Skylark 'may be extinct within 10 years'

SKYLARKS, SONG thrushes and water voles, some of the most potent symbols of the countryside, will all vanish from Britain in the next few years, the World Wide Fund for Nature claims in a report today.

So rapid has been their recent decline that their extinction can now be foreseen, the WWF says, and it is unavoidable unless drastic steps are taken to save them.

In Doomsday for Wildlife, the fund predicts a swath of extinctions across the United Kingdom. It takes the rates of decline of seven familiar British wildlife species and projects them forward - in most cases they hit zero alarmingly soon.

Skylarks, which have been catastrophically affected by changes in farming practice, will disappear in 2009 if nothing is done to reverse their deterioration, the WWF says.

Song thrushes, which 25 years ago were one of our most common birds and are now increasingly rare, will go even earlier, by 2006. And the water vole - loved as Ratty in Kenneth Grahame's The Wind in The Willows, but a species now much reduced by American mink which have escaped from fur farms - will disappear earlier still, by 2003.

Other species are also on the "disappearing list". The high brown fritillary butterfly will go in five years' time, while the pipistrelle bat will be extinct by 2007, the WWF says.

The grey partridge will be gone by 2011 while another butterfly, the marsh fritillary, is on course for extinction by 2020.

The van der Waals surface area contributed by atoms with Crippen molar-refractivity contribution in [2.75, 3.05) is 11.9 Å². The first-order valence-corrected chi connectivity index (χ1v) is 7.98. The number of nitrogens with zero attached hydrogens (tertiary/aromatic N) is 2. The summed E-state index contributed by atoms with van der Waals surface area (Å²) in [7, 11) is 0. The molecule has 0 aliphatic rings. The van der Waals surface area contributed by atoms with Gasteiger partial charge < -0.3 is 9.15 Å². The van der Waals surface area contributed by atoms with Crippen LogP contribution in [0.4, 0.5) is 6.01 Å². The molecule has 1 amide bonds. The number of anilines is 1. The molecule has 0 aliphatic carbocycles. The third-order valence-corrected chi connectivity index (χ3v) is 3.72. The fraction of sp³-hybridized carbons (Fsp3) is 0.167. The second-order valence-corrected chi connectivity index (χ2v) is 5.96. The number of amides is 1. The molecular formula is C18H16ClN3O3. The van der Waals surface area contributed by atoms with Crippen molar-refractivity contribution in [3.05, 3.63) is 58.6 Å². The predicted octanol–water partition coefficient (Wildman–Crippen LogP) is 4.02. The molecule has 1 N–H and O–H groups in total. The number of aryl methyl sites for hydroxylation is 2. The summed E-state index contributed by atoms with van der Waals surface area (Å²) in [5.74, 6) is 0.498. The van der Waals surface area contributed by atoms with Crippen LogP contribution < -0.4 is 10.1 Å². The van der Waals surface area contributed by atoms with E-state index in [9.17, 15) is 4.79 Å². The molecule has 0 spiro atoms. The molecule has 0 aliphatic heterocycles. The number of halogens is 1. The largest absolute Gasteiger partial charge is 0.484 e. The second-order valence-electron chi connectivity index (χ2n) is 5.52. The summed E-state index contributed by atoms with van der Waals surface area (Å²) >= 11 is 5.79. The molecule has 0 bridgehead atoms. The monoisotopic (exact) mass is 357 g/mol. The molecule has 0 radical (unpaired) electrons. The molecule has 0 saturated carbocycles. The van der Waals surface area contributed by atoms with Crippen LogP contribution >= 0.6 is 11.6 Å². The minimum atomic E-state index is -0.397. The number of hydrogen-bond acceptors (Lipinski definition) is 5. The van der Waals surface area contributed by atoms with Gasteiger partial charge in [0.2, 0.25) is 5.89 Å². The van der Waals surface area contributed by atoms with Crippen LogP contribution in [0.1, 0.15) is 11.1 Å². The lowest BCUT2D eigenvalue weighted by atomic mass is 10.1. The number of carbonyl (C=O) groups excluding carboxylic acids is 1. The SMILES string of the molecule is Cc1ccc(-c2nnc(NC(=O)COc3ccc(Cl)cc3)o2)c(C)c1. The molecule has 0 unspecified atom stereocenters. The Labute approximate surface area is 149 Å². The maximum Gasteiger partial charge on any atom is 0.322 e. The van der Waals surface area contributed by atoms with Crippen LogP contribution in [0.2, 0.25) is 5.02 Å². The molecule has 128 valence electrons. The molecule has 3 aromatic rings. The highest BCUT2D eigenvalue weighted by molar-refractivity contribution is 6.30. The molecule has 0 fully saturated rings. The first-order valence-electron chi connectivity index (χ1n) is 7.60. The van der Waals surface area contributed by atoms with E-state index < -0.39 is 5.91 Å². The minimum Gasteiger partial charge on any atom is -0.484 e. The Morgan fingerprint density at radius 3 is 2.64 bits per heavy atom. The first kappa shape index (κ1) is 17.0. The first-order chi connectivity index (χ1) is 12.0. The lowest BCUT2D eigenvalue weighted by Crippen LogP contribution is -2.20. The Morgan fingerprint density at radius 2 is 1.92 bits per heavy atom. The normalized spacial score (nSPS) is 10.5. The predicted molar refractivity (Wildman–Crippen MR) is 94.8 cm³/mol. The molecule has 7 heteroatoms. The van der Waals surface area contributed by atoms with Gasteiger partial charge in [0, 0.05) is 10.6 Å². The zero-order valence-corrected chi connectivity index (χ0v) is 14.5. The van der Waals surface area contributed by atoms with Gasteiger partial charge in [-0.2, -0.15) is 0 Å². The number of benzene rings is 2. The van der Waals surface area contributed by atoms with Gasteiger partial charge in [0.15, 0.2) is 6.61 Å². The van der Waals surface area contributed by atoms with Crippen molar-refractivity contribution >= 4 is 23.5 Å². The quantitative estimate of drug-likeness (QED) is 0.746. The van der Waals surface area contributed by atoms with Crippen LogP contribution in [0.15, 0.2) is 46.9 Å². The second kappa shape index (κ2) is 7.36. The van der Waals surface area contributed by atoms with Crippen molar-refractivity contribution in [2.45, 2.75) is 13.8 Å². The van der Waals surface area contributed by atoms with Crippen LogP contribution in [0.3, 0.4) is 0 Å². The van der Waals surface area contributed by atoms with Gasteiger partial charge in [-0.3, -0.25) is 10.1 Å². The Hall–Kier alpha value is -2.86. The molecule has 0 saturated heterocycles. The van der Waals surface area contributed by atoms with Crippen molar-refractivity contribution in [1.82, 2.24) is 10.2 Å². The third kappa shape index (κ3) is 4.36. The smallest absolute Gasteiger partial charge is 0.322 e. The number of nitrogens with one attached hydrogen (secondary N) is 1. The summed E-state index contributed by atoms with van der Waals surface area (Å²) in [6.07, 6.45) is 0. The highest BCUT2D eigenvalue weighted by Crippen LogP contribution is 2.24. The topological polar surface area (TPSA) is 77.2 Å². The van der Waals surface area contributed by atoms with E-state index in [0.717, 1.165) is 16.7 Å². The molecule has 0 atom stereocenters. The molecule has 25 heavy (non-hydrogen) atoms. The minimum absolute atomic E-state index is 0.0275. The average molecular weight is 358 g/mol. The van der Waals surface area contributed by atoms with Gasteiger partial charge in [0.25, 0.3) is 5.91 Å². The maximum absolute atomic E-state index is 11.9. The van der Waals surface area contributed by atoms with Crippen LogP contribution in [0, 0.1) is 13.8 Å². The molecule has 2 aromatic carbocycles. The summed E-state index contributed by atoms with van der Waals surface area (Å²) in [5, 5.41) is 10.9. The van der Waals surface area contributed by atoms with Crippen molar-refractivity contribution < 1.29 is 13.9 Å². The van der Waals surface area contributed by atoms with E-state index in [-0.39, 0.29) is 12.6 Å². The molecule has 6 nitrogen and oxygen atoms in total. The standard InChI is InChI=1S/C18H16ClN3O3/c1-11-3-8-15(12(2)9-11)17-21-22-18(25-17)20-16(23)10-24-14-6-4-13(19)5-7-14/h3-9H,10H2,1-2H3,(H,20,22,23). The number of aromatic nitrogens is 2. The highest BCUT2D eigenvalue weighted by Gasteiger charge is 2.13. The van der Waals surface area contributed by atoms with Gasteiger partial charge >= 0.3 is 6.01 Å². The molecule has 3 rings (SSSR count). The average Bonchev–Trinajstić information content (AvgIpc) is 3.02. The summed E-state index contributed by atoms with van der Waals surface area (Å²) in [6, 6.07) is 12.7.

The causes of many of the declines are changes in agricultural techniques, such as the move to winter crops and greater pesticide use, and the change from haymaking to silage. With silage, the grass is cut in June while species are still nesting, rather than in August, when they are finished.

The WWF says that it has used the Government's figures to plot the rates of decline, and that the moves towards extinction are expected to accelerate over the next 20 years, with the effects of climate change, growing development pressures and the continued threat of the European Union's Common Agricultural Policy.

The only way of halting the declines, it says, is to introduce as a matter of urgency added protection for the disappearing habitats that the species depend upon.

"The dramatic decline and extinction of our native species is a sad reflection of the 1981 Wildlife and Countryside Act and its inability to protect our natural heritage," said Carol Hatton, the planning officer for the WWF-UK. "We must have stronger legal protection before it's too late."

The WWF said it was disappointed that a new wildlife Bill was not introduced this year and is calling for wildlife legislation to be included in the 1999 Queen's Speech.

However, this will come too late for some species. The WWF is announcing today that a British bee, the short-haired bumble bee, is now extinct.

The last reported sighting was near Dungeness in Kent in the early Eighties and after two years of intensive survey work, no trace of the insect was found.

The total number of wildlife species to have become extinct in Britain this century is now 154, the WWF says.

These include flowers such as the alpine butterwort (1900) and summer lady's tresses (1954); insects such as the dainty damselfly (1953) and the Essex emerald moth (1991); and many other species, including mammals (the mouse-eared bat, 1990) birds (the Kentish plover, 1935) and fish (the burbot, some time in the Seventies).

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